Executive pay must be linked to value creation
05 July 2016
The Institute of Directors in Southern Africa’s (IoDSA) Remuneration Committee Forum has
released its fifth position paper called “Value creation and executive pay” on the practical
measures that boards should take in order to link executive pay with the value they create
for the company and all its stakeholders.
“Executive pay is one the most visible and criticised aspects of corporate governance,” says
Ray Harraway, Director: Remuneration Services at EY and Chair of the Remuneration
Committee Forum. “I don’t think anybody really objects to high executive pay so long as it is
directly linked to the value that executives create for the company and its stakeholders.
However, getting the link between pay and performance right is extremely difficult, and
that’s the issue this paper aims to address.”
At the heart of this problem is the difficulty in understanding value creation. Before
anything sensible can be said about executive remuneration, boards and their remuneration
committees have to understand what, for the organisation, constitutes value—and how the
company creates value. Once that is understood, the remuneration committee can begin to
establish what the desired outcomes are, and what drivers are important in achieving them.
A major stumbling block is that, according to 2013 research by McKinsey, only 34 percent of
directors surveyed agreed that the boards they served on fully understand their companies’
strategies.1 Such an understanding is a prerequisite for understanding what value creation
looks like and thus, ultimately, how executives should be incentivised.
Overemphasis on outcomes at the expense of drivers is one of the common shortfalls of
executive incentive schemes, Harraway says. Outcomes may take years to achieve, so they
are an inadequate measure of executive performance over the short term, whereas
drivers—those actions that lead to the desired outcome—can be better indicators of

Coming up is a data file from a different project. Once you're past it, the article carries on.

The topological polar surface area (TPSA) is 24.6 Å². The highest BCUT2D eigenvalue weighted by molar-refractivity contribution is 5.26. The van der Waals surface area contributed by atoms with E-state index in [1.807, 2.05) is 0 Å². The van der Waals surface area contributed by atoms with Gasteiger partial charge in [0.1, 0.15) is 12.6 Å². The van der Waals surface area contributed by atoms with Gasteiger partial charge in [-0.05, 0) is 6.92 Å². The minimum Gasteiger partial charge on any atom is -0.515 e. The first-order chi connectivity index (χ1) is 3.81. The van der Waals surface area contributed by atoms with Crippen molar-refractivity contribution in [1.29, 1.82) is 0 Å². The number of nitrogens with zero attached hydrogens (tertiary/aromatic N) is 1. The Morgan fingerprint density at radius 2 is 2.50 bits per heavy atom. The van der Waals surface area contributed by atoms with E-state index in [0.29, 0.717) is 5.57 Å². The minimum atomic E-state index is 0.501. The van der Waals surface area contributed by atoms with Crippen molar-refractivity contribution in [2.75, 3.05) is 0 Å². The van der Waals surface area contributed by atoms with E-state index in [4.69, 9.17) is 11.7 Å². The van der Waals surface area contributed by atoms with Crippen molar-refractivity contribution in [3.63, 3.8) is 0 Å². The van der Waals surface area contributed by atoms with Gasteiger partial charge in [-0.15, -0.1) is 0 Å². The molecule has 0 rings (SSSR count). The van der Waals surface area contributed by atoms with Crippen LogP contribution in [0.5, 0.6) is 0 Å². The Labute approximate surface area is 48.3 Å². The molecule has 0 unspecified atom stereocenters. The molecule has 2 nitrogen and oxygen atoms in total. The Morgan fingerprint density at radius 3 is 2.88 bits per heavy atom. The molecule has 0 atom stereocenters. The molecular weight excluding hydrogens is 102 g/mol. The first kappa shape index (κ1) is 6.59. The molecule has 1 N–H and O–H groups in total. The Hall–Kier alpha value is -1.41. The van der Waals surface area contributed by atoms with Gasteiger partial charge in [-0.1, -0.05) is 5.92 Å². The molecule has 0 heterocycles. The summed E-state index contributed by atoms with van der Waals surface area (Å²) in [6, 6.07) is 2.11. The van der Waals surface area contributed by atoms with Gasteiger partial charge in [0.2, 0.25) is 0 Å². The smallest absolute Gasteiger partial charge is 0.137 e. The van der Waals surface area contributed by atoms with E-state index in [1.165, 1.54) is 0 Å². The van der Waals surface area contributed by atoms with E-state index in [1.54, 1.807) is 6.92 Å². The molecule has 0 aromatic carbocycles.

progress in the short term.
To be effective, incentive schemes need to be multifaceted. Both outcomes and drivers
should play a role in the design of the schemes, as should a balance of short-term financial
performance and long-term sustainability.
Thus, for example, while a rise in the annual share price is obviously important, it should not
be at the cost of investment in R&D and training, which are vital to the company’s long-term
sustainability. And profitability cannot be the sole financial measure used—the return on capital has to form part of the equation when assessing executive performance and how it contributes value creation.
Parmi Natesan, Executive Director at the IoDSA and a member of the King IV drafting team,
adds that one of the fundamental shifts in King IV is to make the performance/value
creation aspect of governance more explicit.
“Setting remuneration levels is never going to be an easy exercise, and nor will it ever be a
simple matching of actions and results, so the remuneration committee will always need a
certain amount of business acumen as well as discretion. Nonetheless, if the value-creation
levers are well understood, the committee will be better placed to incentivise the right kind
of executive behaviour,’ says Harraway. “For instance, if there is a conflict between actions
that might result in lower profits in the short term but are likely to drive long-term value,
the incentives should default in favour of the latter.”
The paper “Value creation and executive pay” can be downloaded by visiting
Photo caption: Ray Harraway, Chair of the Remuneration Committee Forum at the Institute
of Directors in Southern Africa, says few object to high executive pay so long as it is directly
linked to the value that executives create for the company and its stakeholders.
1McKinsey, “Improving board governance: McKinsey Global Survey results” (August 2013), available at http://www.mckinsey.com/business-functions/strategy-and-corporate-finance/our-insights/improving-boardgovernance-mckinsey-global-survey-results.